Gabor proposes a radical way to keep bookstores in business:
Get rid of the physical books and CDs. Only sell goods with 90% margins: Lattes and greeting cards. Rent smaller spaces but build them with beautiful architecture and interior design, comfortable couches, display advertising for the latest digital content, and beautiful, high-resolution e-readers that will let users browse any book in the world, and headphones to listen to any song on the planet. Invite local authors for frequent readings that will let them interact with the audience and the audience interact with them. Staff the store with fewer, but more knowledgeable staff who can recommend books and music, and help people use the fancy electronics.
It sounds good, but here's my question: Is he describing a bookstore or a really nice cyber-cafe? The problem that a typical bookstore solves—and that the Internet (or a cyber-cafe) does not solve—is discovery. That is, how do you find a book that you don't know you want?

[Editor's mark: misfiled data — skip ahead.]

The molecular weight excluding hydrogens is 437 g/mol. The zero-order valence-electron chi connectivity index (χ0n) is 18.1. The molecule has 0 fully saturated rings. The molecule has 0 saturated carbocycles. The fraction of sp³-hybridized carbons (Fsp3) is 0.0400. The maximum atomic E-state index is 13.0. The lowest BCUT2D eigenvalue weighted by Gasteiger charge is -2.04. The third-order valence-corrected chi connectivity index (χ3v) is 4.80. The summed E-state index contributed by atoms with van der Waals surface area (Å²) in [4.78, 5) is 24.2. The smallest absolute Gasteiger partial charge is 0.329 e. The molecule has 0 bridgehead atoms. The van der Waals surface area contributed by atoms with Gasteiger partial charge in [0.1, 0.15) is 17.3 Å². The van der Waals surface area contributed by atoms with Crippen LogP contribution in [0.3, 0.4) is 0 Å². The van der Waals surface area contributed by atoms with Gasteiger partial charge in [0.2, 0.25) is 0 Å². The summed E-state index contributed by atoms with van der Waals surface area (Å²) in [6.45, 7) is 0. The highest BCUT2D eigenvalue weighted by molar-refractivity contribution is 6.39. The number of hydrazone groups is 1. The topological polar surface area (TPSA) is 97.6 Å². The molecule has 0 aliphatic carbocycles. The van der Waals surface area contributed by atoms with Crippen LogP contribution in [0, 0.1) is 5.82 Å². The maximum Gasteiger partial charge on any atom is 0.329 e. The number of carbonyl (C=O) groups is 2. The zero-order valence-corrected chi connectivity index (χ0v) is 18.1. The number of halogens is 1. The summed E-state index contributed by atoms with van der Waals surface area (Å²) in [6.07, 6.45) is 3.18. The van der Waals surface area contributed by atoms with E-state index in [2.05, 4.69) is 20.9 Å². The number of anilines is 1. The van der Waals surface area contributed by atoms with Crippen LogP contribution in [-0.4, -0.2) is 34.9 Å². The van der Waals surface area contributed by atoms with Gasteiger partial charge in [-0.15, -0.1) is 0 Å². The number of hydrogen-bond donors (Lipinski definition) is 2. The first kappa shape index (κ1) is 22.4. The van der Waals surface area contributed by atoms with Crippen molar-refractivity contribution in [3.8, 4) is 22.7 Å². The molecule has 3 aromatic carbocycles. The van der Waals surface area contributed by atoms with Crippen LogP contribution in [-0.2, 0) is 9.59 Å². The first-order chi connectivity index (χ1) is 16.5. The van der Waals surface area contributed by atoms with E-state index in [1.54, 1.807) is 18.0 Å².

Google is very good for finding things you want, but it's quite bad at finding things you don't know about. Social media companies like Twitter and Facebook have made some headway here by taking the networks that naturally build among friend groups and putting them online. And Apple is trying to do something similar with its new social network, Ping.
But I think there's a lot of opportunity for other start-ups to help with the problem of discovery, and, until they do, there isn't going to be a good way to help consumers discover new books except by putting them in a room full of dead trees. By removing the books from the bookstore, you get rid of the bookstore's core competency. You've got a Starbucks, but with worse coffee.
That's the case today, but it probably won't be true in ten years. So I'd love to hear about some start-ups—besides the big ones mentioned above—that are attempting to solve the discovery problem. What are some of your favorites?
(N.B. This month's Inc. has a Q&A I did with Twitter's Biz Stone that touches on this issue. And, for another story of Silicon Valley's attempts to save bookstores, check out Bo Burlingham's series on Kepler's.)